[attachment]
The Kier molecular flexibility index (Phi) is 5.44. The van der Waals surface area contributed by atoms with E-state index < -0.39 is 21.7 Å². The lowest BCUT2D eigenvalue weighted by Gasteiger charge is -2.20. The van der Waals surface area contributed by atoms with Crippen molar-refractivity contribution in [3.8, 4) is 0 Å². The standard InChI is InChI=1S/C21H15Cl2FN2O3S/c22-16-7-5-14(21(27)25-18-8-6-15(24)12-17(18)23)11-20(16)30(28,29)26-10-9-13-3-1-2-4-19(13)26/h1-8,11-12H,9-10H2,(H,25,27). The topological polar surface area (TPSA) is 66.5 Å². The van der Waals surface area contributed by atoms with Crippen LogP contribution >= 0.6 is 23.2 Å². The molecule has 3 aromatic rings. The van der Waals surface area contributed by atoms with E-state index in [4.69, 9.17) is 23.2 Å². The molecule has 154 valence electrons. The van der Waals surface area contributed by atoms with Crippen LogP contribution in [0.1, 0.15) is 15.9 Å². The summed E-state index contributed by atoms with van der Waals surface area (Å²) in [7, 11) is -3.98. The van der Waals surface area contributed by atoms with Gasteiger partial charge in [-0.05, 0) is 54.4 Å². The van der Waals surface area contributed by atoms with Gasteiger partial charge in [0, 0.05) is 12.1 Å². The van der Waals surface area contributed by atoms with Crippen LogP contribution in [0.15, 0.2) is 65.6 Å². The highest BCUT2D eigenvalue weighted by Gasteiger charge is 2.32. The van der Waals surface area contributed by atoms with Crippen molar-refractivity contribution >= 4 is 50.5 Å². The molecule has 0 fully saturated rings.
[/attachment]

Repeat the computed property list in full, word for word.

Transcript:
The Kier molecular flexibility index (Phi) is 5.44. The van der Waals surface area contributed by atoms with E-state index < -0.39 is 21.7 Å². The lowest BCUT2D eigenvalue weighted by Gasteiger charge is -2.20. The van der Waals surface area contributed by atoms with Crippen molar-refractivity contribution in [3.8, 4) is 0 Å². The standard InChI is InChI=1S/C21H15Cl2FN2O3S/c22-16-7-5-14(21(27)25-18-8-6-15(24)12-17(18)23)11-20(16)30(28,29)26-10-9-13-3-1-2-4-19(13)26/h1-8,11-12H,9-10H2,(H,25,27). The topological polar surface area (TPSA) is 66.5 Å². The van der Waals surface area contributed by atoms with Crippen LogP contribution >= 0.6 is 23.2 Å². The molecule has 3 aromatic rings. The van der Waals surface area contributed by atoms with E-state index in [4.69, 9.17) is 23.2 Å². The molecule has 154 valence electrons. The van der Waals surface area contributed by atoms with Crippen LogP contribution in [0.1, 0.15) is 15.9 Å². The summed E-state index contributed by atoms with van der Waals surface area (Å²) in [7, 11) is -3.98. The van der Waals surface area contributed by atoms with Gasteiger partial charge in [-0.05, 0) is 54.4 Å². The van der Waals surface area contributed by atoms with Gasteiger partial charge in [0, 0.05) is 12.1 Å². The van der Waals surface area contributed by atoms with Crippen LogP contribution in [0.15, 0.2) is 65.6 Å². The highest BCUT2D eigenvalue weighted by Gasteiger charge is 2.32. The van der Waals surface area contributed by atoms with Crippen molar-refractivity contribution >= 4 is 50.5 Å². The molecule has 0 fully saturated rings.